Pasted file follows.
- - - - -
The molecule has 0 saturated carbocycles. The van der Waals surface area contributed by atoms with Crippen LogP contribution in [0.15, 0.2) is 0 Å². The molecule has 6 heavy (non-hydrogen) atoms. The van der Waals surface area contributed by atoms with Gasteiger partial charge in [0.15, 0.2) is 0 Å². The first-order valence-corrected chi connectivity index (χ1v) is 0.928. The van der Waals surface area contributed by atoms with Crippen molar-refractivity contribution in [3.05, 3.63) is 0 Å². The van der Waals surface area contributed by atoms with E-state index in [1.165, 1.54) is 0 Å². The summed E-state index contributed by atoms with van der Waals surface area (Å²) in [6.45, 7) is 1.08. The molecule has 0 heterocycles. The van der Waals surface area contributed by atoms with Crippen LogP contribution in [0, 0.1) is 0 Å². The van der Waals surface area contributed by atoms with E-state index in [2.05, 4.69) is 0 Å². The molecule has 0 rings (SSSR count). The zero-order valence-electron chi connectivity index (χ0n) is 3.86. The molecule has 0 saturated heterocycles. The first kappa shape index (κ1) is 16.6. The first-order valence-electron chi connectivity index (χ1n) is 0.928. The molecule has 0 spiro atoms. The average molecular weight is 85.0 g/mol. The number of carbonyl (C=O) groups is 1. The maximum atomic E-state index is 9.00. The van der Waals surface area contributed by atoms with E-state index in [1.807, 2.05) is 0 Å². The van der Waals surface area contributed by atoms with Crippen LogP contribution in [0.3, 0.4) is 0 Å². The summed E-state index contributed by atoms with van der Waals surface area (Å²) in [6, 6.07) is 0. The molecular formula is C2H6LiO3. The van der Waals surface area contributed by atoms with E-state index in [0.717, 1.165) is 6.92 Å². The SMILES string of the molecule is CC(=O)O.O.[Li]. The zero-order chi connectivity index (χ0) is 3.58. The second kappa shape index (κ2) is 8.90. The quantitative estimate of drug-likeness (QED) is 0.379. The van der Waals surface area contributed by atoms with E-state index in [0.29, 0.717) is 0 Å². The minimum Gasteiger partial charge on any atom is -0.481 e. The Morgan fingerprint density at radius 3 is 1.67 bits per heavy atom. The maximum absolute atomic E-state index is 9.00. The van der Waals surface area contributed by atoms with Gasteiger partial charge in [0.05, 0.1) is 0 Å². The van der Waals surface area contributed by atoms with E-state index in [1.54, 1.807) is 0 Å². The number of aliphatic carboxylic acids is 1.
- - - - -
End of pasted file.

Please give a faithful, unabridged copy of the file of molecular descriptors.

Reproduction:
The molecule has 0 saturated carbocycles. The van der Waals surface area contributed by atoms with Crippen LogP contribution in [0.15, 0.2) is 0 Å². The molecule has 6 heavy (non-hydrogen) atoms. The van der Waals surface area contributed by atoms with Gasteiger partial charge in [0.15, 0.2) is 0 Å². The first-order valence-corrected chi connectivity index (χ1v) is 0.928. The van der Waals surface area contributed by atoms with Crippen molar-refractivity contribution in [3.05, 3.63) is 0 Å². The van der Waals surface area contributed by atoms with E-state index in [1.165, 1.54) is 0 Å². The summed E-state index contributed by atoms with van der Waals surface area (Å²) in [6.45, 7) is 1.08. The molecule has 0 heterocycles. The van der Waals surface area contributed by atoms with Crippen LogP contribution in [0, 0.1) is 0 Å². The van der Waals surface area contributed by atoms with E-state index in [2.05, 4.69) is 0 Å². The molecule has 0 rings (SSSR count). The zero-order valence-electron chi connectivity index (χ0n) is 3.86. The molecule has 0 saturated heterocycles. The first kappa shape index (κ1) is 16.6. The first-order valence-electron chi connectivity index (χ1n) is 0.928. The molecule has 0 spiro atoms. The average molecular weight is 85.0 g/mol. The number of carbonyl (C=O) groups is 1. The maximum atomic E-state index is 9.00. The van der Waals surface area contributed by atoms with E-state index in [1.807, 2.05) is 0 Å². The van der Waals surface area contributed by atoms with Crippen LogP contribution in [0.3, 0.4) is 0 Å². The summed E-state index contributed by atoms with van der Waals surface area (Å²) in [6, 6.07) is 0. The molecular formula is C2H6LiO3. The van der Waals surface area contributed by atoms with E-state index in [0.717, 1.165) is 6.92 Å². The SMILES string of the molecule is CC(=O)O.O.[Li]. The zero-order chi connectivity index (χ0) is 3.58. The second kappa shape index (κ2) is 8.90. The quantitative estimate of drug-likeness (QED) is 0.379. The van der Waals surface area contributed by atoms with E-state index in [0.29, 0.717) is 0 Å². The minimum Gasteiger partial charge on any atom is -0.481 e. The Morgan fingerprint density at radius 3 is 1.67 bits per heavy atom. The maximum absolute atomic E-state index is 9.00. The van der Waals surface area contributed by atoms with Gasteiger partial charge in [0.05, 0.1) is 0 Å². The van der Waals surface area contributed by atoms with E-state index in [1.54, 1.807) is 0 Å². The number of aliphatic carboxylic acids is 1.